I started writing these interviews with myself at the suggestion of my friend Avens O’Brien, whom you should be following on Substack. This is part two of three.
This is part two of my interview with Hugo Schwyzer. Read part one here.
Over the summer, Hugo started a quixotic campaign to get Los Angeles Magazine to remove an old article about him. The piece is as uncharitable as it is dated, and it remains the top result on Google when you search his name.
As Hugo has lamented, his 12- year-old daughter Googled herself earlier this year – and soon fell down an Internet rabbit hole that included reading not only the L.A. Magazine story about her dad, but also articles in the Daily Beast, the Atlantic, Cosmopolitan, the Daily Mail, the Guardian and several other sites. Hugo’s “micro-infamy” (a term he seems to love) means he is best known for his spectacular implosion in 2013. To his daughter’s horror, she has realized that this is how the world sees her father.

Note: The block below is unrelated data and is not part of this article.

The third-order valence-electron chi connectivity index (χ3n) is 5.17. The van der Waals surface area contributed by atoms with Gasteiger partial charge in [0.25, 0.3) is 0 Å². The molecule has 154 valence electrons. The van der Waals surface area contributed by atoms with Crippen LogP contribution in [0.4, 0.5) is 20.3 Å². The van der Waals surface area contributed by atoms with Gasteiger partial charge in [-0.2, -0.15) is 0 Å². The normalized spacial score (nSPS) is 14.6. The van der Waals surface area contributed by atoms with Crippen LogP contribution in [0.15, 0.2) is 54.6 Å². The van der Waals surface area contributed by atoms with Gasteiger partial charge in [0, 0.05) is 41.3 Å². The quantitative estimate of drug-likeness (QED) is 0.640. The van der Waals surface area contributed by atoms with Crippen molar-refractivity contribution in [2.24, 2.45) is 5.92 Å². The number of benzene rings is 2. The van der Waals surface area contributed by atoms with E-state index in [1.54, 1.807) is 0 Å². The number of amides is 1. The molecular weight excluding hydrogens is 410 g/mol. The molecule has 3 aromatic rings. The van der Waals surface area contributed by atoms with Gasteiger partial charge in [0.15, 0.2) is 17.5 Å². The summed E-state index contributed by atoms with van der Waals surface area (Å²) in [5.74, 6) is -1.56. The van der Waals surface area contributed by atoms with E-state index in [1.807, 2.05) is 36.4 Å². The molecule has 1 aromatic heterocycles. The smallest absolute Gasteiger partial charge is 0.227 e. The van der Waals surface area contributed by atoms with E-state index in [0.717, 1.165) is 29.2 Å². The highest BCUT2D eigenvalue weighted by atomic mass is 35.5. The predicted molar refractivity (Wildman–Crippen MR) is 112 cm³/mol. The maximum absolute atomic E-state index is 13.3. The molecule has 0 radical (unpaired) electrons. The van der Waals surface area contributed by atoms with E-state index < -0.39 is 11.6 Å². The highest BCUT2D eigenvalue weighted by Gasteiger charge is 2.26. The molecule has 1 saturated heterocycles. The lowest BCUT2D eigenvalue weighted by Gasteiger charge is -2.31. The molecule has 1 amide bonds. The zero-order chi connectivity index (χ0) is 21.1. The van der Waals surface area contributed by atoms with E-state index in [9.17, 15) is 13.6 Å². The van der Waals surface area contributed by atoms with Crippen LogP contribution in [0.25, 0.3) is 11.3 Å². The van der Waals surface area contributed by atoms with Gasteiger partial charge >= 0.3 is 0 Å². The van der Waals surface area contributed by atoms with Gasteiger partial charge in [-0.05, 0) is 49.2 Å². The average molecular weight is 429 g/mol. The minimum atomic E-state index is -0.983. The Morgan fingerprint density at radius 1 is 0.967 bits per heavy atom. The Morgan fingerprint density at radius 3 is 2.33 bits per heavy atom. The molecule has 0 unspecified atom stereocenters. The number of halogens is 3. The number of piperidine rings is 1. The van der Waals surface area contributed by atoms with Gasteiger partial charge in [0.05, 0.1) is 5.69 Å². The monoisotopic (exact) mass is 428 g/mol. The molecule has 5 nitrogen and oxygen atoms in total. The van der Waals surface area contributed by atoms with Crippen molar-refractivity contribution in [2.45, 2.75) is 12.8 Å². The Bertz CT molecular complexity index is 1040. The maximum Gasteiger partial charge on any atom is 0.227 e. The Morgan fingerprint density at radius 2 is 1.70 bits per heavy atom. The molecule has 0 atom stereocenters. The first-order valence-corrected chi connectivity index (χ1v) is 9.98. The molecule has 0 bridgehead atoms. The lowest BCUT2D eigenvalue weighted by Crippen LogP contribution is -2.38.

A few months ago, she asked her father if there was “anything nice” about him on the Internet. When he told her there wasn’t, she seemed stunned. Hugo claims that his longing for the old stories to disappear, and for new ones to take their place, is motivated by his desire to give his children (and their friends, if and when they Google) something “nice” to read.
As another reporter pointed out, this seems a fool’s errand. His children will read these stories, and realize that they don’t recognize much of their father in what is written about him. Whether they believe he was the man those articles describe, they know him differently – surely that’s all that matters. Why risk arousing public hostility by trying to get back in the public eye? Isn’t he just using his kids as an excuse to get the attention he has so often admitted he craves?